Any help and information would be great.

Questions include if I wanted to bring it back to original, what did she come stock with? what class of mountain bike is she?....
It's a 1986 model manufactured in January by Yamaguchi of Japan and designed by Norco of Canada, who had acquired the brand about three years earlier. Norco offered the same model in Canada under their eponymous brand. The spec'd geometry is typical for the early ATBs, with shallow angles (68 head & 70 seat) and a long (44") wheelbase. Claimed weight was 32 lbs. Original price was $435 US. I'd classify it as a mid-range model for the era.

The only item that appears to be non-original are the grips. While atypical, the Shimano-SunTour pairing of crankset and derailleurs is OEM. The XC Sport rear derailleur should be the tri-pulley version, which are developing a bit of a cults status. Of the major components you have not mentioned, the wheels should be Suzue hubs laced to Araya RX-7 rims and the pedals should be SunTour XC. Saddles are often changed. For reference, the OEM saddle was a Vetta.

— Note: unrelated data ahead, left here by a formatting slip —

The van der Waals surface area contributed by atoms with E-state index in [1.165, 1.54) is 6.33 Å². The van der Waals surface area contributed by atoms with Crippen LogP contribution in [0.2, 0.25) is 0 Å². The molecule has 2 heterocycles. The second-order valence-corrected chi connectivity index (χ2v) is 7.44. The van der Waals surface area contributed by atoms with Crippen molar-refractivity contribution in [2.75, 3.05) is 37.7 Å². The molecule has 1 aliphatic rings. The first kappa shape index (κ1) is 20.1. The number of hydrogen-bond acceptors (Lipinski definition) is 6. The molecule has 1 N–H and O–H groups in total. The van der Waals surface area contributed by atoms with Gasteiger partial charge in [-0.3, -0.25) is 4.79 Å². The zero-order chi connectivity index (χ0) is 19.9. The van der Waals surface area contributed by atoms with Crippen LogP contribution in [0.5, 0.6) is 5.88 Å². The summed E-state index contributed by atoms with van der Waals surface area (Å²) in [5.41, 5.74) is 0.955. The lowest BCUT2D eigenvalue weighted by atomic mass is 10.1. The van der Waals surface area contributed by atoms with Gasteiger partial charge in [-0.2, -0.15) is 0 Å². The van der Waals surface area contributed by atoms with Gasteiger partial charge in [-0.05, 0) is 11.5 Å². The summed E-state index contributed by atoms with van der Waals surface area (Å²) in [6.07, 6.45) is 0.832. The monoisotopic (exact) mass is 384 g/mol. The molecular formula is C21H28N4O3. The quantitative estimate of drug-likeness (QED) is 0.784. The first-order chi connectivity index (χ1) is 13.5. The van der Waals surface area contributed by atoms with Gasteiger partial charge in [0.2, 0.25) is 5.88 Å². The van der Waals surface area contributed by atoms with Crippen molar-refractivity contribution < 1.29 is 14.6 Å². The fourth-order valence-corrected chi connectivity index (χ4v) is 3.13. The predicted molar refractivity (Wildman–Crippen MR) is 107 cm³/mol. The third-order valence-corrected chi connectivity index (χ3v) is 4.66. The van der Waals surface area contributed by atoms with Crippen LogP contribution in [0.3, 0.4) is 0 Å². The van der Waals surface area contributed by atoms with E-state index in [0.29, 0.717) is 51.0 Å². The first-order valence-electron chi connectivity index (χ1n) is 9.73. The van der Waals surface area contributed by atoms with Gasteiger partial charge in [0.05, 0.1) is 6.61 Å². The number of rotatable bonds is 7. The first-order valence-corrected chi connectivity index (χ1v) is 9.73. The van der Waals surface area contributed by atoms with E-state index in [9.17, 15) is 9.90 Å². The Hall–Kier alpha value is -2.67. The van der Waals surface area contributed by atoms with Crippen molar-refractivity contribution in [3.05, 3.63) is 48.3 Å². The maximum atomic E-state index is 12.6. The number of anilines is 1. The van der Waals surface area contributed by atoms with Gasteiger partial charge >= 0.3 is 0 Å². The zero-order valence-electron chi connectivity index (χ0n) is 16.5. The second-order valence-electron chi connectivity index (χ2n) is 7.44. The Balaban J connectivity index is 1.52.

Enjoy your new acquisition and welcome to the forums.
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Old 02-02-18, 06:40 AM
  #392  
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Originally Posted by glocnikar View Post
I recently purchased a Sekai Royal 1000 from my wife's uncle. It's been stored for the past umpteen years and is in GREAT shape. There is only a little surface rust spotting through, which should clean up pretty easy. The stickers are perfect, not peeling or bubbling. And there are only a few small nicks in the paint.